Do not respond with statements that minimize how the other person is feeling or what they are going through, such as, “You’re just having a bad week,” or “I’m sure it’s nothing.” This may make it difficult for them to continue to conversation.

Be open-minded. Practice non-judgement. Remember, your focus is trying to understand the situation from the other person’s viewpoint, and criticism is not helpful in this moment. To be supportive of someone, put your personal opinions aside.

Each mental health condition, like all health conditions, has its own set of traits and behaviors. For instance, a person with anxiety may have difficulty focusing, or feel tired and having a hard time relaxing; those things may lead to being easily angered or annoyed. Someone with post-traumatic stress disorder (PTSD) may have a hard time staying in the present moment; they may feel confused and afraid by flashbacks and have some memory loss.

An important part of being supportive is understanding how mental health conditions may affect someone. It’s okay if you don’t fully understand what they’re sharing or what they’re doing. It may be helpful to learn more about the information you've been told. Make sure that your information is coming from reliable sources, like NAMI and SAMHSA.

Ask how you can support them. Everyone has different ways of feeling supported by others. It’s always better to ask them what kind of support they need first – whether it’s providing space to share their feeling, sharing words of support and understanding, thinking together on possible solutions, or helping with an act of service (see list below).

Sometimes it can be difficult to accept support from others or to know what support looks like. This may lead them so say something like, “nothing, I’m fine.” You can offer up a few suggestions for things you would be willing to do.

For instance, you could offer to go with someone to help them take care of responsibilities like:

  • Walking their dog
  • Going to the grocery store
  • Helping them clean around their home
  • Bringing them food
  • Offering to watch their kids or the family members they care for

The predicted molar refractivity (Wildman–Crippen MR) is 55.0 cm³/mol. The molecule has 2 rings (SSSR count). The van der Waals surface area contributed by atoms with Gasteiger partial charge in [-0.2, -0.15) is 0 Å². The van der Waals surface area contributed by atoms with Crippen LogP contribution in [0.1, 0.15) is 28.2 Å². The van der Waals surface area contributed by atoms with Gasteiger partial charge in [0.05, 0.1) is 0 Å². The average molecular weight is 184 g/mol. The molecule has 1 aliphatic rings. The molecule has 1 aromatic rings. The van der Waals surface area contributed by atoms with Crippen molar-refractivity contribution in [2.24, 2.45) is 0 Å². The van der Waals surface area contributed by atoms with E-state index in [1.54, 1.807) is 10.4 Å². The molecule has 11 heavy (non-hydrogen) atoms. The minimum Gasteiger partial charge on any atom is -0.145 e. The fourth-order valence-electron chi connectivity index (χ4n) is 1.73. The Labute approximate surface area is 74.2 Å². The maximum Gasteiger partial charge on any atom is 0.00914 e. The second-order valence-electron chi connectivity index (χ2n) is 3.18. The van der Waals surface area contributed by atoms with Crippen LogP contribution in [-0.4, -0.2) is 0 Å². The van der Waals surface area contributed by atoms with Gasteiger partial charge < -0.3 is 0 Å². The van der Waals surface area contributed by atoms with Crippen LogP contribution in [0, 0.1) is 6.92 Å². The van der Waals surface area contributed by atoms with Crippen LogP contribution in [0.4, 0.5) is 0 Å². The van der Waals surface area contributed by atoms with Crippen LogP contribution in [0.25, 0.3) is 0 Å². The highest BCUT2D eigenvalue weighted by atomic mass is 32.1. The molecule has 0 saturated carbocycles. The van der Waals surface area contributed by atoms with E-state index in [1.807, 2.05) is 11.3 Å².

• Simply spending time together

Let them know you’ll be there for them again. It can be a big relief for someone to share what they’ve been thinking about, however, mental health struggles do not usually get better with one conversation – it's an ongoing process. Let the person know they can reach out to you again if they are having a tough time or want to talk again. It’s okay to let them know when there are certain times or days that you aren’t available.

Be patient. There are times when someone’s mental health can be more difficult for them to manage than others. There is no timetable for when someone “should” feel better. Everyone’s journey and relationship with their mental health are different.

Someone struggling with their mental health may need some time before they feel ready to share with others about what they’re experiencing. It may also take some time for them to consider seeking additional support, such as therapy or social support groups. There are many factors that influence these decisions.

While mental health stigma can be a big barrier, it is not the only one. Additional factors like language and cultural differences, the cost of mental health services, transportation to appointments, and the time it takes to receive services can also make it difficult for people to get the support they need.

Be patient with them. Whether or not they feel ready to share their process with others, remind them that you care about them and will support them in the ways you can.